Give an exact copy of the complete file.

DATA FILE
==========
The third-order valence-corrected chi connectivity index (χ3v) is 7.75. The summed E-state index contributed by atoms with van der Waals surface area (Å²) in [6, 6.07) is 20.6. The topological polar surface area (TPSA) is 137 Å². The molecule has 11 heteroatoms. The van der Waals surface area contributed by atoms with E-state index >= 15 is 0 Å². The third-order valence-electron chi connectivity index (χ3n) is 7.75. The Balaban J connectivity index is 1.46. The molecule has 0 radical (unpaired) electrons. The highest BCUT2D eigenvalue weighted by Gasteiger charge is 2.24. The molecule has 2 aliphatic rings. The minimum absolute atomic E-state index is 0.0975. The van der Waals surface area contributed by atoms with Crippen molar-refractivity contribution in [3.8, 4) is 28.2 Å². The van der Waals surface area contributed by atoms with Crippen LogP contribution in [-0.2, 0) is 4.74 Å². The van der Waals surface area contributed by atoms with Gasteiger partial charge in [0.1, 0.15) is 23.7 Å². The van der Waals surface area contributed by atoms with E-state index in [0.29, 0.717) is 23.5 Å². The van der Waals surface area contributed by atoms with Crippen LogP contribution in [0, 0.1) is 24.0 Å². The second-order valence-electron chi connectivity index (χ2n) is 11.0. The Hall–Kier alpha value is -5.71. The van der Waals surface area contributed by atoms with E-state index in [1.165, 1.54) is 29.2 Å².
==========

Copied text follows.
The third-order valence-corrected chi connectivity index (χ3v) is 7.75. The summed E-state index contributed by atoms with van der Waals surface area (Å²) in [6, 6.07) is 20.6. The topological polar surface area (TPSA) is 137 Å². The molecule has 11 heteroatoms. The van der Waals surface area contributed by atoms with E-state index >= 15 is 0 Å². The third-order valence-electron chi connectivity index (χ3n) is 7.75. The Balaban J connectivity index is 1.46. The molecule has 0 radical (unpaired) electrons. The highest BCUT2D eigenvalue weighted by Gasteiger charge is 2.24. The molecule has 2 aliphatic rings. The minimum absolute atomic E-state index is 0.0975. The van der Waals surface area contributed by atoms with Crippen molar-refractivity contribution in [3.8, 4) is 28.2 Å². The van der Waals surface area contributed by atoms with Crippen LogP contribution in [-0.2, 0) is 4.74 Å². The van der Waals surface area contributed by atoms with Gasteiger partial charge in [0.1, 0.15) is 23.7 Å². The van der Waals surface area contributed by atoms with E-state index in [0.29, 0.717) is 23.5 Å². The van der Waals surface area contributed by atoms with Crippen LogP contribution in [0, 0.1) is 24.0 Å². The second-order valence-electron chi connectivity index (χ2n) is 11.0. The Hall–Kier alpha value is -5.71. The van der Waals surface area contributed by atoms with E-state index in [1.165, 1.54) is 29.2 Å².